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# Simplifying resistor networks

## Video transcript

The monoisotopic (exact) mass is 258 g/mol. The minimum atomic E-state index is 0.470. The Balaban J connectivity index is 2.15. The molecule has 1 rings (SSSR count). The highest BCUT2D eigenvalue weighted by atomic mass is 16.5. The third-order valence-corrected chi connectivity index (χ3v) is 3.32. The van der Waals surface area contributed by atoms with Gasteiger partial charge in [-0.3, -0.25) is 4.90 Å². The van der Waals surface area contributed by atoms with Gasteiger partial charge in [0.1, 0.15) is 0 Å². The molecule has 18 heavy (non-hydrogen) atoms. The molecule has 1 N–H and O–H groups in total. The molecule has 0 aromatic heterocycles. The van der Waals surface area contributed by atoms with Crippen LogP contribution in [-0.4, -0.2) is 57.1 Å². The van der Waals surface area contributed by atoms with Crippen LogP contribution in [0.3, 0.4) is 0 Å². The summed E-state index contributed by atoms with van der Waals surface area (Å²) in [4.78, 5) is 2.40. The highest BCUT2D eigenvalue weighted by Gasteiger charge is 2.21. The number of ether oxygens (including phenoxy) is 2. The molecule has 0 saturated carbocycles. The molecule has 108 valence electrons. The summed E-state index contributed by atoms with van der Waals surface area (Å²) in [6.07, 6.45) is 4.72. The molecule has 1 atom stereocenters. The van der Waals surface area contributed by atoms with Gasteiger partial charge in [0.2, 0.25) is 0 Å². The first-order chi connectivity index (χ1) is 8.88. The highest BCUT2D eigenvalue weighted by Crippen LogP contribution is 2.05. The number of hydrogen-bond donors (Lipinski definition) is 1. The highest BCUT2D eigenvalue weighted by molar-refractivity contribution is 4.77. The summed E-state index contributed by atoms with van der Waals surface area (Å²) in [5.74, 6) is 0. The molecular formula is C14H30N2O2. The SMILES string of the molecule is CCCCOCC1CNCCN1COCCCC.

we've learned about series and parallel resistors we've learned how to simplify series and parallel resistors into an equivalent resistor and just to review for the series resistor our series an equivalent R series is equal to the sum of resistors in series r1 plus r2 and we learned that if we have resistors in parallel meaning they share the same nodes if they're in parallel we can get a parallel to equivalent resistors are parallel and if there was two resistors if there's two resistors in parallel the formula was r1 times r2 over r1 plus r2 plus r2 and if there's three resistors or more in parallel it's a little more complicated this formula look like this 1 over R parallel this is for three or more resistors 1 over r1 plus 1 over r2 plus one over r3 etc for as many resistors as you have these two parallel formulas do the same thing this one's a little more convenient to use when you just have to when you just have two resistors so now this problem in this video we're going to look at a complicated resistor circuit there's a lot of resistors here the question we're going to ask is if we plug in this voltage source here into our resistor Network there's the two little plug points question is what kind of current is going to be pulled out of this voltage source that's what I want to know and if I stare at this I go well how am I going to figure that out the important part of what we're doing here is to stop for a minute and just see what this circuit looks like it'd just be with it for a second let your eyes wander over it and find resistor patterns that you recognize and you just wait and do that all right so we're looking for series and parallel patterns and there one and is this this is not in series nope okay oh there's a possibility there's a possibility of parallel resistors this is there a series one over here I don't see a series head-to-tail connection here and there's a series connection here that we can use okay so there's a couple of possibilities here for simplification and one of the questions is okay where do we start we want to start this problem at the end farthest away from the thing we care about what we care about is this right here this is what we're looking for and so a good way to start this problem is to start at the very far end of the circuit and work our way backwards and this is opposite the way you read sentences and things like that but in circuits it's sometimes what we want to do so what I'm going to do is start over here on this side and we're going to disassemble this circuit and simplify it as we go so we've actually at this point we've actually done the hard work of this and the rest of its going to be relatively straightforward application of these two formulas we've decided what our unknown is when we decided where to start and that strategy is the key to this making this a simple straightforward process all right so let's go after it we're going to we're basically now going to do the work of simplifying this network so what I see here is two resistors in series two ohms plus 8 ohms equals 10 ohms so I can remove these resistors here and replace them with a 10 ohm resistor that's step one what do we do next now we look at it again right here we see we have two parallel resistors so we're actually going to use this form we're going to use this form of the parallel resistor formula and that says that 10 times 10 over 10 plus 10 is equal to 100 over 20 or 5 ohms and I could have done this a little quicker if I I know that if two resistors in parallel have the same value 10 and 10 I know that the parallel combination of those is exactly half so now we have an equivalent resistor for those two guys we can take them out and we replace that with a 5 ohm resistor you can see where this is going we just basically are going to collapse this circuit one step at a time 5 ohms plus one ohm is this series combination here and that is equal to 6 ohms so I can replace this now with 6 ohms we're just consuming our circuit and erasing and rewriting as we go and I said six ohms here and what do we have now now this is a little more challenging I have three resistors in parallel and I'm going to use now this formula here for resistors in parallel so one over the parallel combination is one over twelve plus one over four plus one over six and the common denominator is 12 so that is something over 12 which will be one plus three over twelve plus two over twelve and that equals six over 12 which is one-half and one over RP that's one over RP so RP equals two over 1 or 2 ohms and now I can replace all three of these I get to erase all three we're almost done and that was I said 2 ohms 2 ohms final step is 1 2 ohms in series 1 plus 2 equals 3 and finally we get to the last step which is all right so we're done what that means is from the viewpoint from the as far as that voltage source can tell it's putting out enough current to drive three ohms and that whole rest of that complicated network looks like three ohms to that resistor to that voltage source and we have taken a complicated circuit and turn it into a really simple one so that's the steps of simplification the key was figuring out what you want and then going to the far end of the circuit and working your way backwards and simplifying as you go